Article II, § 26 of the Arizona Constitution states: “The right of the individual citizen to bear arms in defense of himself or the State shall not be impaired, but nothing in this section shall be construed as authorizing individuals or corporations to organize, maintain, or employ an armed body of men.”1 In addition, Arizona Revised Statutes § 12-714 states that the legislature has found that “[t]he citizens of this state have the right, under… article II, § 26 of the Arizona Constitution, to keep and bear arms.”2
Arizona courts have held that the constitutional right to “bear arms” is qualified and subject to reasonable regulation by the state in its exercise of police power. In Dano v. Collins, the Arizona Court of Appeals rejected an article II, § 26 challenge to a state statute, Arizona Revised Statutes § 13-3102(A)(1), (2), which at that time prohibited the carrying of concealed weapons.3 The court noted that article II, § 26 does not grant “an absolute right to bear arms under all situations,” and emphasized that an individual’s right to bear arms in self-defense must be balanced with the state’s duty, under its police power, to make reasonable regulations to protect the health, safety and welfare of its citizens.4
Similarly, in State v. Moerman, the court rejected an article II, § 26 challenge to the former ban on concealed weapons, holding that the right to bear arms is not absolute but qualified, and the ban “regulates only the manner in which individuals may exercise their right to bear arms…” The court stated that, while the ban “may limit this right, it neither frustrates nor impairs it.”5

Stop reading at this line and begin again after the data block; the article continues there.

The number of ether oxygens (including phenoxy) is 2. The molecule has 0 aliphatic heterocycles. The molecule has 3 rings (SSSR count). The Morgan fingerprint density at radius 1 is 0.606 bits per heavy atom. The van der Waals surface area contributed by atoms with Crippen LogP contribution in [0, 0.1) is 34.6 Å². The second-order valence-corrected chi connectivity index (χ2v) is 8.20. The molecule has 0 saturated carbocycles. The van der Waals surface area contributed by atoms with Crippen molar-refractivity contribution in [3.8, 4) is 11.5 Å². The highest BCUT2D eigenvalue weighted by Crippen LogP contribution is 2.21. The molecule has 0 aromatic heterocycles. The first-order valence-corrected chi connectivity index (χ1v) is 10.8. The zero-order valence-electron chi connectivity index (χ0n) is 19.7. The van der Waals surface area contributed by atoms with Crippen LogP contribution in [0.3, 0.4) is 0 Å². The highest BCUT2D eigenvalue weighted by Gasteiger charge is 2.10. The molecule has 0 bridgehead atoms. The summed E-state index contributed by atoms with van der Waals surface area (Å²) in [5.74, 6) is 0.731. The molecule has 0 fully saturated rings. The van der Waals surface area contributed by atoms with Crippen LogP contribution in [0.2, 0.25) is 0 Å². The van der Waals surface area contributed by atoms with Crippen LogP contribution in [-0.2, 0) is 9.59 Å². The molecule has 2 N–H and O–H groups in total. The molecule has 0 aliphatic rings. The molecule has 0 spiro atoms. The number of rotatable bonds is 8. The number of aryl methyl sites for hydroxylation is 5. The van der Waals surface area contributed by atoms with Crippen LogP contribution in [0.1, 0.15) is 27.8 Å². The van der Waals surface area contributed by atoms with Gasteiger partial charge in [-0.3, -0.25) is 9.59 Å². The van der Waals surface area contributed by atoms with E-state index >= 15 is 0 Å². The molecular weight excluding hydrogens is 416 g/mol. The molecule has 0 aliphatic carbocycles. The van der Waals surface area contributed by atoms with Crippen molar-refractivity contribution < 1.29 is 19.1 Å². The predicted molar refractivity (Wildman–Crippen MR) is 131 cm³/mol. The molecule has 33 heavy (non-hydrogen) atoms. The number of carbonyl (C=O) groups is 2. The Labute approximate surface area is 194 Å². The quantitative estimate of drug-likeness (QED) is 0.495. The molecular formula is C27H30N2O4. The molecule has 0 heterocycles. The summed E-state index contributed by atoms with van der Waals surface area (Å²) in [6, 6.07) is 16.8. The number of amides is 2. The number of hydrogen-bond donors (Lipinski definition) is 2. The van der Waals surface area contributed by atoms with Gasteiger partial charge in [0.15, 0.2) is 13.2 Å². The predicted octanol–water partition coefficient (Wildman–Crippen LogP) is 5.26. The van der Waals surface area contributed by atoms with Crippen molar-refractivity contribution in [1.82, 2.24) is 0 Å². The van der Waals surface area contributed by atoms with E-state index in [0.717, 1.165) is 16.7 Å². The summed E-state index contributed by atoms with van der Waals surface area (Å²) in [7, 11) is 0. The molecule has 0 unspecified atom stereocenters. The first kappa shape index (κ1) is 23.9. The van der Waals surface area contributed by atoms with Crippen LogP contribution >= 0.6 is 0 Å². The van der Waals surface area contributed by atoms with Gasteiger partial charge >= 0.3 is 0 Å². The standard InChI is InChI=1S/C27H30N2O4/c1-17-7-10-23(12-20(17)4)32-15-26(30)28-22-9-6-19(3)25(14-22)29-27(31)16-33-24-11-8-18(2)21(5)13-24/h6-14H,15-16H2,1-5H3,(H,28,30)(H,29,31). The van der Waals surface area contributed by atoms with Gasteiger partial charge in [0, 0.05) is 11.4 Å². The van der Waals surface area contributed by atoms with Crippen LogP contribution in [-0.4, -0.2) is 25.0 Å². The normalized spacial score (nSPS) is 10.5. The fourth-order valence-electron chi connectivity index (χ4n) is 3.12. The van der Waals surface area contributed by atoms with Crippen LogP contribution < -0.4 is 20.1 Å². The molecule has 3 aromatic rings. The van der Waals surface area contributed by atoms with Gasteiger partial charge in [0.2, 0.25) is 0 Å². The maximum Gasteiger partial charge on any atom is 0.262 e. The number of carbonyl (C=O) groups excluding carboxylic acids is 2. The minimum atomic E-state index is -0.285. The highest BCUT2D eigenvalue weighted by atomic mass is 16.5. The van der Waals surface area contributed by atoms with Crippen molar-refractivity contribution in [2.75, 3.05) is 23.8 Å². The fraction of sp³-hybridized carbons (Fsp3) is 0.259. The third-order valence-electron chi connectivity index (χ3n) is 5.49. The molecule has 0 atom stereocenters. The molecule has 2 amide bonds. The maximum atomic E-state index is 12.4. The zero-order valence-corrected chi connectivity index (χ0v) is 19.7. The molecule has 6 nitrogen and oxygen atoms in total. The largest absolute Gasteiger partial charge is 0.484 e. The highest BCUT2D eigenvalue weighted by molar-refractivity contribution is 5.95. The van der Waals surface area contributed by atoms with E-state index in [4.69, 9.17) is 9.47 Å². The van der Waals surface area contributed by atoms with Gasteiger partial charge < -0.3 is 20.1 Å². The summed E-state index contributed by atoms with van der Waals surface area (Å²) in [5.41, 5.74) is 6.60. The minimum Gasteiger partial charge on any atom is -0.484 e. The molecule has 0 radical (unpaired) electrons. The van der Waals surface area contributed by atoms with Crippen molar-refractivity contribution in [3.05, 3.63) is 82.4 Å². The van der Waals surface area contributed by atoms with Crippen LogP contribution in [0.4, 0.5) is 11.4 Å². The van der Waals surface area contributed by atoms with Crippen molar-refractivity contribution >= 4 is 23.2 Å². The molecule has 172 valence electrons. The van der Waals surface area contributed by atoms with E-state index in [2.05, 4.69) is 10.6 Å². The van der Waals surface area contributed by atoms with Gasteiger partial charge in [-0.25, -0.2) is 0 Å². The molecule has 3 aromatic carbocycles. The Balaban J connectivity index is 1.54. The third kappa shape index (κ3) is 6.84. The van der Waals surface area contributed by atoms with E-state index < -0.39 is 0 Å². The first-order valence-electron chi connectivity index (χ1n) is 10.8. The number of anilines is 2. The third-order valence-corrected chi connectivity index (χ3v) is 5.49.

The Attorney General of Arizona has opined that section 13-3112, which at that time required persons to attend a training class and obtain a concealed weapons permit before carrying a concealed weapon, also does not infringe on the right to bear arms.6
In State v. Noel, the court held a statute prohibiting a felon from possessing a pistol does not violate article II, § 26.7 Citing Noel, the Supreme Court of Arizona, in State v. Rascon, held that prohibiting a convicted felon from having a firearm under his or her control as a condition of probation does not violate the right to bear arms.8
Lastly, in City of Tucson v. Rineer, the court rejected an article II, § 26 challenge to an ordinance that prohibited the use or possession of firearms within city parks, holding that the ordinance was a reasonable exercise of a city’s police power.9
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- Ariz. Const. Art. II, § 26.
- Ariz. Rev. Stat. Ann. § 12-714.
- 802 P.2d 1021 (Ariz. Ct. App. 1990).
- Dano, 802 P.2d at 1022-24.
- 895 P.2d 1018, 1022 (Ariz. Ct. App. 1994).
- Op. Ariz. Att’y Gen. I98-005, 1998 Ariz. AG LEXIS 5 (July 8, 1998).
- 414 P.2d 162 (Ariz. Ct. App. 1966).
- 519 P.2d 37 (Ariz. 1974).
- 971 P.2d 207 (Ariz. Ct. App. 1998).